Your project traffic light just turned red. The specialists for the next work package are still involved in another project, and you already suspect: The critical path of your project will change from a four-lane highway to an alpine pass with many serpentines.

Well, you clearly had imagined your progress quite differently. Now the project will be accomplished late. Probably it will also be more expensive than planned. Taking a break again and again, planning and starting over and over – that costs. Hopefully the management won’t cut your budget or even cancel the project. That would be so bad.

But you can’t help it. You just have to take the blame – just like some of your colleagues. Because their projects are now also running anything but according to plan. „If things continue like this, then goodbye to our strategic goals. How can we possibly handle this?“

Let's dig for causes

What sounds exaggerated in this abbreviated form is unfortunately reality in many companies: the wishes from the strategy do not match the implementation power of the organization. When accompanying strategy processes, I notice that companies lack three things above all: focus, flow and feedback.


The strategic priorities sound reasonable. The whole organization is busy. And yet the important tasks take too long to get done.

Again and again I notice that people are working on too many topics at the same time. Everything seems important. And that is exactly what overburdens the organization. The focus on the strategically critical topics gets lost.

Strategy is a bet on the future. It is about tough decisions and compromises – also about NOT doing things, even though they might be tempting. In the context of uncertainty, your organization needs to learn quickly whether it is on the right track. Focus on the critical issues! Because focus brings speed.


If project managers are still controlled according to the magic triangle of performance, time and costs, problems in the project portfolio are pre-programmed. Experience is the evidence. So many companies struggle with similar issues.

If each project pursues its goals in isolation, the view for the whole is lost. A lack of transparency and coordination between projects results in low forecasting ability, long lead times, and excessive budgets. And when the management sets new priorities, the portfolio really starts to rumble. Strategy implementation becomes a hurdle race.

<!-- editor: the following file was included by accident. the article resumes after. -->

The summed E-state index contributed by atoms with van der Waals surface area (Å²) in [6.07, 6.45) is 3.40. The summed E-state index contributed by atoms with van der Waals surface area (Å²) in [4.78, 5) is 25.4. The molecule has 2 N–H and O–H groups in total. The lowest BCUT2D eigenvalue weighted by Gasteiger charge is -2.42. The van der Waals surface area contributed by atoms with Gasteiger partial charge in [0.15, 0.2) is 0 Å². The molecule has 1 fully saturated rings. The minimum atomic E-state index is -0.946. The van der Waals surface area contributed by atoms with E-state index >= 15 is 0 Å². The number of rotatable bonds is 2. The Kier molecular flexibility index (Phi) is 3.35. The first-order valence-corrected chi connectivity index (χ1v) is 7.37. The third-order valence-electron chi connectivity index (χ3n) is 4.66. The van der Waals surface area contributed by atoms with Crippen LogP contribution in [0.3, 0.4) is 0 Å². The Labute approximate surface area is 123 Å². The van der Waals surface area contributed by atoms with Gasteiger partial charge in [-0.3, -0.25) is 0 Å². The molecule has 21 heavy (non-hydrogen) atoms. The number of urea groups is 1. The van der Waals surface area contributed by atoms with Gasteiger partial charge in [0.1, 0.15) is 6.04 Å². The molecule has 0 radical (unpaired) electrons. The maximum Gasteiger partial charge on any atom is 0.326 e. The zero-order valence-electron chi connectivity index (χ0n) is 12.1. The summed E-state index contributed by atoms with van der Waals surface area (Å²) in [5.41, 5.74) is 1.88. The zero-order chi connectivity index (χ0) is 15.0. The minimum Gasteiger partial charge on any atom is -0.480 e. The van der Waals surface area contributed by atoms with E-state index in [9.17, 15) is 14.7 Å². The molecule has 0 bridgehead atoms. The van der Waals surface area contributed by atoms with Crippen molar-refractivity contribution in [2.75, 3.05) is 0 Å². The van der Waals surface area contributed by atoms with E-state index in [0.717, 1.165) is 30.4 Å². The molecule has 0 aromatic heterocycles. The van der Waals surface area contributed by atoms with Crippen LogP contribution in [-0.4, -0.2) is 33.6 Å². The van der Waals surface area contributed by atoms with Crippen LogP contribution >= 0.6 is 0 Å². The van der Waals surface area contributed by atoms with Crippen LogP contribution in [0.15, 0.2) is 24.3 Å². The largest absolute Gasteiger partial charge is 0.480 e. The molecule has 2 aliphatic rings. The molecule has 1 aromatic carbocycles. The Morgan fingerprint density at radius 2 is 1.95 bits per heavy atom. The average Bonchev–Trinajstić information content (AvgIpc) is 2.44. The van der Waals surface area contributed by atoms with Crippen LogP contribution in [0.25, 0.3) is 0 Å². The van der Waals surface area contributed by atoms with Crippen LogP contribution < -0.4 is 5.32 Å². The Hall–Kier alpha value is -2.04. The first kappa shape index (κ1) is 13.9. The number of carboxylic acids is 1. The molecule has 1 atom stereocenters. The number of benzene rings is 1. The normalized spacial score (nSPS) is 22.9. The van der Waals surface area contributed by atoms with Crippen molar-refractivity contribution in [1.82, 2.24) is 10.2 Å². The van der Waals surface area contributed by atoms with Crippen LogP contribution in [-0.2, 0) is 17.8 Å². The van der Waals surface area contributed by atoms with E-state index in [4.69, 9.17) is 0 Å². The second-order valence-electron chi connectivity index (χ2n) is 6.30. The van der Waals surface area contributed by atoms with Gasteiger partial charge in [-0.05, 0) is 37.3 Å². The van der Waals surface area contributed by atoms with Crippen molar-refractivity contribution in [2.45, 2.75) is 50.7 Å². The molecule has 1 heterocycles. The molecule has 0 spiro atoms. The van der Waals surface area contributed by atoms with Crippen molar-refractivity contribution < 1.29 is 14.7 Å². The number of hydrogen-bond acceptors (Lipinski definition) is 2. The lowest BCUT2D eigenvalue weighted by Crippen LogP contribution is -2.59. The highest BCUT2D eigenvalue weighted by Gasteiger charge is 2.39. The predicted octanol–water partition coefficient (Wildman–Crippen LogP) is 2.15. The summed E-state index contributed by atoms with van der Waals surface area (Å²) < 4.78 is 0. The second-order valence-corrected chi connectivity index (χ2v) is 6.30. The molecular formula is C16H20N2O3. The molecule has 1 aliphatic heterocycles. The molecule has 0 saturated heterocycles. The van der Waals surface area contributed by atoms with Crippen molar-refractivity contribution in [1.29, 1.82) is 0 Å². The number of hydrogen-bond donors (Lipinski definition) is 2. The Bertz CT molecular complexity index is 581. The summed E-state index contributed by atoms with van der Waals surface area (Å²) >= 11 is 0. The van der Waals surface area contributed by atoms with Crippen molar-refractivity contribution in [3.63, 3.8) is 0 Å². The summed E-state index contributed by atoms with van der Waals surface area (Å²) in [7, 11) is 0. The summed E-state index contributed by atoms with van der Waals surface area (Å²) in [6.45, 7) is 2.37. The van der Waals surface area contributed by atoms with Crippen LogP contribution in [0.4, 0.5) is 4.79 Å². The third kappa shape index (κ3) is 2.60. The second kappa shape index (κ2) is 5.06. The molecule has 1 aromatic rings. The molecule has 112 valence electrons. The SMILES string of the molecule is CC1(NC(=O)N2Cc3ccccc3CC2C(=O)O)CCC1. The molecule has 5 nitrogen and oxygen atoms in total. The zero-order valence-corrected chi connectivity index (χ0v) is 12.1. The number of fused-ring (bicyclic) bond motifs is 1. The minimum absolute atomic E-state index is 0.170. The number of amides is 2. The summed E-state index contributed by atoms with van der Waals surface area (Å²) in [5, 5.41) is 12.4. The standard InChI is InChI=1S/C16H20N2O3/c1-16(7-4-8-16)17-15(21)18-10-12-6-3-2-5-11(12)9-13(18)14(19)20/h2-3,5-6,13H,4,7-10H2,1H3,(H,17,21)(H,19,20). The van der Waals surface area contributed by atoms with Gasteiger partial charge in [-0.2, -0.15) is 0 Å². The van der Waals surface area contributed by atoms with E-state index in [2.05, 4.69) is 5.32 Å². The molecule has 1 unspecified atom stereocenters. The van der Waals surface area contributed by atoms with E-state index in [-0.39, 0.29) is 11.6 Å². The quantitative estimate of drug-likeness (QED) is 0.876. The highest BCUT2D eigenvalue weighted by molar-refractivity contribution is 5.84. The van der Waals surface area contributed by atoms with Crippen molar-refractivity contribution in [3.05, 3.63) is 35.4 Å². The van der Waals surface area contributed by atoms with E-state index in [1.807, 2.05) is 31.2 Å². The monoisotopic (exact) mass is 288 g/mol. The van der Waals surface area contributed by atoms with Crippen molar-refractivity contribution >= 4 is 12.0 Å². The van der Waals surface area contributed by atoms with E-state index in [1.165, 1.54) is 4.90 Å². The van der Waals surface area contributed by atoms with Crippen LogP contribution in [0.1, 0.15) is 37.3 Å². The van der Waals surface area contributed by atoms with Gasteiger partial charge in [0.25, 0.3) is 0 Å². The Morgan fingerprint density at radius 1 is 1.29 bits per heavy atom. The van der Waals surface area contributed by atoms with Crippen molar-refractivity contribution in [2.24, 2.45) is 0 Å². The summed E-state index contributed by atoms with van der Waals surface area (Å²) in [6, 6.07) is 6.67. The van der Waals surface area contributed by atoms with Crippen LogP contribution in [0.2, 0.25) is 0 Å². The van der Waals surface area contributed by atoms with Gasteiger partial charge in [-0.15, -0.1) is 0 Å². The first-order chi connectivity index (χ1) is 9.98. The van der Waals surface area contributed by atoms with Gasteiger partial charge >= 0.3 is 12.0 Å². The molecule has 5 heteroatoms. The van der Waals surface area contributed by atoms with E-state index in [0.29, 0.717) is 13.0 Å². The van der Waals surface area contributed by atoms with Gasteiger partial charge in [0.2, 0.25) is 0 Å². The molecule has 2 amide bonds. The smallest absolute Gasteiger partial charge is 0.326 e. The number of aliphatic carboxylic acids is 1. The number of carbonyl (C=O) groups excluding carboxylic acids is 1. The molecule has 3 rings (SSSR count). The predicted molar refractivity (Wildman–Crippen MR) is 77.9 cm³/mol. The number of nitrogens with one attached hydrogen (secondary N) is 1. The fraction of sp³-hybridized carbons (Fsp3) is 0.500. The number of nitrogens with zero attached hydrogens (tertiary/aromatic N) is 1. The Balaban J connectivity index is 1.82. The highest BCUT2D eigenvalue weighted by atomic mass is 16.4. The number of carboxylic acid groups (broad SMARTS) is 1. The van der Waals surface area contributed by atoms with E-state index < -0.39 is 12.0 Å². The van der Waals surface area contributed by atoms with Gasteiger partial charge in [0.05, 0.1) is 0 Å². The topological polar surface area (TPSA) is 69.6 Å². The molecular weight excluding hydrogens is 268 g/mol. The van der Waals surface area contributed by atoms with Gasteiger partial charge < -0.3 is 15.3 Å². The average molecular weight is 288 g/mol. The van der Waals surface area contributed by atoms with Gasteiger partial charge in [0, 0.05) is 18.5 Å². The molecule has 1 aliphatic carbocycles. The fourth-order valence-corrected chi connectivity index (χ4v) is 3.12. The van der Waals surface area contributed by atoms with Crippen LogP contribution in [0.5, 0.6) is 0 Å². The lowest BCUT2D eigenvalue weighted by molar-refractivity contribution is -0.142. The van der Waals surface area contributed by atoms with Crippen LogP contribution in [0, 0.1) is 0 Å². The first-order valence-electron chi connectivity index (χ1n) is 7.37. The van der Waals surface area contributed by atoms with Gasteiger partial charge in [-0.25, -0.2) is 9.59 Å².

Lean portfolio management takes a different approach: it integrates aspects of agile working, such as creating transparency, value-based prioritization and delivering in short time interwalls. The goal is to test as quickly as possible whether the solution has a chance of success with the user. The heart of the Lean Portfolio: The teams decide when and how to handle the priorities. The project steering committee is no longer needed. Instead, those people affected by decisions directly discuss at portfolio level and agree on how to proceed. Their focus is the swift flow from projects to results. After all, it’s about adding value to the organization quickly and continuously – not about securing resources for a project. In my article here you find some further suggestions for Lean Portfolio Management.


Managers accuse employees of not delivering results fast enough. Employees accuse management of not having a clue and of making the wrong decisions – all this behind the scenes. Perhaps that is a too harsh description. But the problem remains: mutual accusations are of no help at all.

All employees – from the shop floor to top management – should take the view that a strategy is never fully implemented. There is always a gap between the status quo and the degree to which goals are achieved. Assumptions and objectives must always be adapted to reality, so that the organization’s services generate value for the user. Strategy is not a fixed plan. Strategy must be adaptable.

Accusations about the past do not help to get ahead. Honest, constructive feedback does. And this is exactly what top managers often lack. In a single room on the executive floor one can feel quite lonely.

Dialogue and Collaboration

With Denkplan® we focus on collaboration. From management to specialists. With a visual, simple system for corporate planning with minimal bureaucracy: transparent, agile, consensus and feedback-oriented. Our experience shows: Dialog is a very powerful mediator. It enables a common, realistic picture of the goals, faster decisions and flexible actions.

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